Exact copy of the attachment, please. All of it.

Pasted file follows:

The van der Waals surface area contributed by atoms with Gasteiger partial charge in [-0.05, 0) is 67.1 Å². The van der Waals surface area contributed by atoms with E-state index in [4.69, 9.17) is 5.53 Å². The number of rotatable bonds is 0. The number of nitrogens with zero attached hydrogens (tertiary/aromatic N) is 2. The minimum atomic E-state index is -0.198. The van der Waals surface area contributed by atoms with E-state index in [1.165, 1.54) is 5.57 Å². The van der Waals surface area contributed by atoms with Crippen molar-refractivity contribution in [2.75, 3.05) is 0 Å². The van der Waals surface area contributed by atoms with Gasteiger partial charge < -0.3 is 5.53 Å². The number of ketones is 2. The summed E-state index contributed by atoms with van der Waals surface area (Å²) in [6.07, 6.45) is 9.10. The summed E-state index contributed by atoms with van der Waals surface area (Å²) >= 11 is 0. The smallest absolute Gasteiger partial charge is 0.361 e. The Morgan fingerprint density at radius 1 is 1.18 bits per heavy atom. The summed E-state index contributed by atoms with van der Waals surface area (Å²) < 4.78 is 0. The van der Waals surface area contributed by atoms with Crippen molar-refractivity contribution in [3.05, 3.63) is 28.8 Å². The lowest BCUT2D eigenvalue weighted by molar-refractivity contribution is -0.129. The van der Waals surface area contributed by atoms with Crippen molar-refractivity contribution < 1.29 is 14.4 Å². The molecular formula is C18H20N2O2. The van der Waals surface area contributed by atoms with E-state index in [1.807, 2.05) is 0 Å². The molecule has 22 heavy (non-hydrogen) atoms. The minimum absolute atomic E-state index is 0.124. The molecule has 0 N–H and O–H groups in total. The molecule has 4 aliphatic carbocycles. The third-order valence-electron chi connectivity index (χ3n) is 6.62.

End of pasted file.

The van der Waals surface area contributed by atoms with Gasteiger partial charge in [-0.05, 0) is 67.1 Å². The van der Waals surface area contributed by atoms with E-state index in [4.69, 9.17) is 5.53 Å². The number of rotatable bonds is 0. The number of nitrogens with zero attached hydrogens (tertiary/aromatic N) is 2. The minimum atomic E-state index is -0.198. The van der Waals surface area contributed by atoms with E-state index in [1.165, 1.54) is 5.57 Å². The van der Waals surface area contributed by atoms with Crippen molar-refractivity contribution in [2.75, 3.05) is 0 Å². The van der Waals surface area contributed by atoms with Gasteiger partial charge < -0.3 is 5.53 Å². The number of ketones is 2. The summed E-state index contributed by atoms with van der Waals surface area (Å²) in [6.07, 6.45) is 9.10. The summed E-state index contributed by atoms with van der Waals surface area (Å²) >= 11 is 0. The smallest absolute Gasteiger partial charge is 0.361 e. The Morgan fingerprint density at radius 1 is 1.18 bits per heavy atom. The summed E-state index contributed by atoms with van der Waals surface area (Å²) < 4.78 is 0. The van der Waals surface area contributed by atoms with Crippen molar-refractivity contribution in [3.05, 3.63) is 28.8 Å². The lowest BCUT2D eigenvalue weighted by molar-refractivity contribution is -0.129. The van der Waals surface area contributed by atoms with Crippen molar-refractivity contribution < 1.29 is 14.4 Å². The molecular formula is C18H20N2O2. The van der Waals surface area contributed by atoms with E-state index in [1.807, 2.05) is 0 Å². The molecule has 22 heavy (non-hydrogen) atoms. The minimum absolute atomic E-state index is 0.124. The molecule has 0 N–H and O–H groups in total. The molecule has 4 aliphatic carbocycles. The third-order valence-electron chi connectivity index (χ3n) is 6.62.